Five Books to Read this Fall
It’s Fall – that unmistakable time of year when the yellow busses start to hit the streets, the leaves start to turn yellow, and people in UGG boots start to go crazy for Pumpkin Spice everything.
As the weather cools and the days shorten, I find myself wanting to nest with a good book. Lucky for us — there are five great new books you should add to your must-read list this Fall.
It seems you can barely get out of bed these days without getting “pitch slapped” by an overzealous brand that promises the world and delivers a busted road map in its place. So if you are an entrepreneur or marketer that actually CAN deliver the goods — how do you stand out in a world of snakeoil shops? Ron Tite has more than a few ideas in his new book, Think Do Say: How to seize attention and build trust in a busy, busy world. Not only is the writing fresh, funny, and fantastic but the suggestions are actionable, practical, and doable. Read this book to stand out.
In the final chapters of Ron’s book, he covers brand storytelling which is kind of the perfect segway to Kindra Hall’s new book, Stories that Stick. Kindra is not only the Queen of storytelling but also one of it’s best teachers. This book breaks down the art AND science of storytelling so you can leverage it to stand out with the four types of stories she will show you to leverage. In a world inundated with data, information, and half-truths, Kindra helps you leverage the power of story to stand out, influence your customers, and create a message that sticks.
I find myself asking deep questions about the world these days when it comes to race, power, and how to create a better world. In Ibram Kendi’s book, he uses history, law, science, ethics, and real life storytelling to create an arugment for how to be antiracist in the modern world. Whether at work, at home, on the street, in the halls of politics, or in media — we are all responsible for educating ourselves so we can do better. This book is a great starting point.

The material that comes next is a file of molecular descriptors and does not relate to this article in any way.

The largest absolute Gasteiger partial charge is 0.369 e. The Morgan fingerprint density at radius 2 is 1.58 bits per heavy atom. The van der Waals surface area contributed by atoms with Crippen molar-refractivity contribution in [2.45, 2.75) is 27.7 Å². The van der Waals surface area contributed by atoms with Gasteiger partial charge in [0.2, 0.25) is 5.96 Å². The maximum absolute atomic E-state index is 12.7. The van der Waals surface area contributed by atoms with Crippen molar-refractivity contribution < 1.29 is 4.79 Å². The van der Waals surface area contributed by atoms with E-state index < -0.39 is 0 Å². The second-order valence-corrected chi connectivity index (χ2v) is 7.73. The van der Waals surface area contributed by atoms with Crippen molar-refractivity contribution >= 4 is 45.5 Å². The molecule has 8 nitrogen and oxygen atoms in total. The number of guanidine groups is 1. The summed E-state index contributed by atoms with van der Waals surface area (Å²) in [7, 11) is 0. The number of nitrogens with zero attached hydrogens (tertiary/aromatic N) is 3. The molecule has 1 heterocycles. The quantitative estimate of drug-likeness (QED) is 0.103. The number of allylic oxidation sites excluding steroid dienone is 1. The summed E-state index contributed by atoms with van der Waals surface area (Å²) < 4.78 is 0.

If Ibram X Kendi’s book charges us to think harder about race, Jonathan Van Ness’ new book, Over the Top, uses his story to open our eyes about loving ourselves in a world that doesn’t alway make it easy. Told in the same engaging way he communicates on Netflix’s Queer Eye and his Emmy-award-winning series, Gay of Thrones, JVN (as he is called by fans) breaks down the stereotypes, barriers, and breakthroughs of growing up queer in a world that doesn’t always making it easy to love yourself.
To round out the Fall reading season, there is nothing better than Anese Cavanaugh’s second book in the contagious series, Contagious You. In this book, she breaks down how they way we show up impacts the environments we are in — at work, at school, and pretty much everywhere else we bring ourselves. Her method for managing our own energy so we can more positively make the impact we want is something I use everyday — and I wish I could make this required reading for all the people I interact with daily.